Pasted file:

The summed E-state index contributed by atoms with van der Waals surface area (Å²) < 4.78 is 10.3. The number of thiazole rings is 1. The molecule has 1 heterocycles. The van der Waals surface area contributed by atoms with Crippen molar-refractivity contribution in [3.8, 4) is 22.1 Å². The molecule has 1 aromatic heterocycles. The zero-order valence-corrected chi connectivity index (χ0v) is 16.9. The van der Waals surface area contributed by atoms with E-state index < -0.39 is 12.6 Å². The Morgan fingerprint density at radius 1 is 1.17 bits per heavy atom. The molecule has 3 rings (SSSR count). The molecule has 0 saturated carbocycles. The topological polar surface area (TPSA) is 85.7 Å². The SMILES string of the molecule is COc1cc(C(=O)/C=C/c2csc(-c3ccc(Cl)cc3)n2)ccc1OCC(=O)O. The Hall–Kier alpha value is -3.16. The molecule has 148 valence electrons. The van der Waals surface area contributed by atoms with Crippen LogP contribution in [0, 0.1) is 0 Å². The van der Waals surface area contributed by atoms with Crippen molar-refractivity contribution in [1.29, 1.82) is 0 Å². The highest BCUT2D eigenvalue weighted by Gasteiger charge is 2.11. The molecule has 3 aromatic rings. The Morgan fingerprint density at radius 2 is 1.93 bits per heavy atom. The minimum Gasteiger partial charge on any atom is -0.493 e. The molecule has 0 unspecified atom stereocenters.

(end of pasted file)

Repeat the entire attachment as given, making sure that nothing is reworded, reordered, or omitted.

The summed E-state index contributed by atoms with van der Waals surface area (Å²) < 4.78 is 10.3. The number of thiazole rings is 1. The molecule has 1 heterocycles. The van der Waals surface area contributed by atoms with Crippen molar-refractivity contribution in [3.8, 4) is 22.1 Å². The molecule has 1 aromatic heterocycles. The zero-order valence-corrected chi connectivity index (χ0v) is 16.9. The van der Waals surface area contributed by atoms with E-state index < -0.39 is 12.6 Å². The Morgan fingerprint density at radius 1 is 1.17 bits per heavy atom. The molecule has 3 rings (SSSR count). The molecule has 0 saturated carbocycles. The topological polar surface area (TPSA) is 85.7 Å². The SMILES string of the molecule is COc1cc(C(=O)/C=C/c2csc(-c3ccc(Cl)cc3)n2)ccc1OCC(=O)O. The Hall–Kier alpha value is -3.16. The molecule has 148 valence electrons. The van der Waals surface area contributed by atoms with Crippen LogP contribution in [0, 0.1) is 0 Å². The van der Waals surface area contributed by atoms with Crippen molar-refractivity contribution in [1.29, 1.82) is 0 Å². The highest BCUT2D eigenvalue weighted by Gasteiger charge is 2.11. The molecule has 3 aromatic rings. The Morgan fingerprint density at radius 2 is 1.93 bits per heavy atom. The minimum Gasteiger partial charge on any atom is -0.493 e. The molecule has 0 unspecified atom stereocenters.